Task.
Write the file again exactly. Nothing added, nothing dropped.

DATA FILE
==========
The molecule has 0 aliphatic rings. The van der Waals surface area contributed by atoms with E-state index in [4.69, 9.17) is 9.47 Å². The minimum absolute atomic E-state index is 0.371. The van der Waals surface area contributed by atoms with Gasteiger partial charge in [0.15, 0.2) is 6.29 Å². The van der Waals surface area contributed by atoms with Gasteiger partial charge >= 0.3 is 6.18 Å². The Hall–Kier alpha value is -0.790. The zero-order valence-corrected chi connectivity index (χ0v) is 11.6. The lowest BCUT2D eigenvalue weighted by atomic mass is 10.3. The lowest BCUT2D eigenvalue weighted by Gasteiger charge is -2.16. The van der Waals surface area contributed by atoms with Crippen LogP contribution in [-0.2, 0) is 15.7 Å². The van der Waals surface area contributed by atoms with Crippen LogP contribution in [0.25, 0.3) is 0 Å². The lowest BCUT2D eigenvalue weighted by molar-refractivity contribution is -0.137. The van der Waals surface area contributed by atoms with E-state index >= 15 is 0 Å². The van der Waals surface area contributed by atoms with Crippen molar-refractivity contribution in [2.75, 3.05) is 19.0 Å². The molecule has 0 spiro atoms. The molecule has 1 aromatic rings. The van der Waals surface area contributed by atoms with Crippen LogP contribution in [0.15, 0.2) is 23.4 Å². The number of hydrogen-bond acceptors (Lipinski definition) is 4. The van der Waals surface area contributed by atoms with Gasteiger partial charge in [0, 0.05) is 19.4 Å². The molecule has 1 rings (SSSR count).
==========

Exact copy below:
The molecule has 0 aliphatic rings. The van der Waals surface area contributed by atoms with E-state index in [4.69, 9.17) is 9.47 Å². The minimum absolute atomic E-state index is 0.371. The van der Waals surface area contributed by atoms with Gasteiger partial charge in [0.15, 0.2) is 6.29 Å². The van der Waals surface area contributed by atoms with Gasteiger partial charge >= 0.3 is 6.18 Å². The Hall–Kier alpha value is -0.790. The zero-order valence-corrected chi connectivity index (χ0v) is 11.6. The lowest BCUT2D eigenvalue weighted by atomic mass is 10.3. The lowest BCUT2D eigenvalue weighted by Gasteiger charge is -2.16. The van der Waals surface area contributed by atoms with Crippen LogP contribution in [-0.2, 0) is 15.7 Å². The van der Waals surface area contributed by atoms with Crippen LogP contribution in [0.25, 0.3) is 0 Å². The lowest BCUT2D eigenvalue weighted by molar-refractivity contribution is -0.137. The van der Waals surface area contributed by atoms with E-state index >= 15 is 0 Å². The van der Waals surface area contributed by atoms with Crippen molar-refractivity contribution in [2.75, 3.05) is 19.0 Å². The molecule has 0 spiro atoms. The molecule has 1 aromatic rings. The van der Waals surface area contributed by atoms with Crippen LogP contribution in [0.15, 0.2) is 23.4 Å². The number of hydrogen-bond acceptors (Lipinski definition) is 4. The van der Waals surface area contributed by atoms with Gasteiger partial charge in [0, 0.05) is 19.4 Å². The molecule has 1 rings (SSSR count).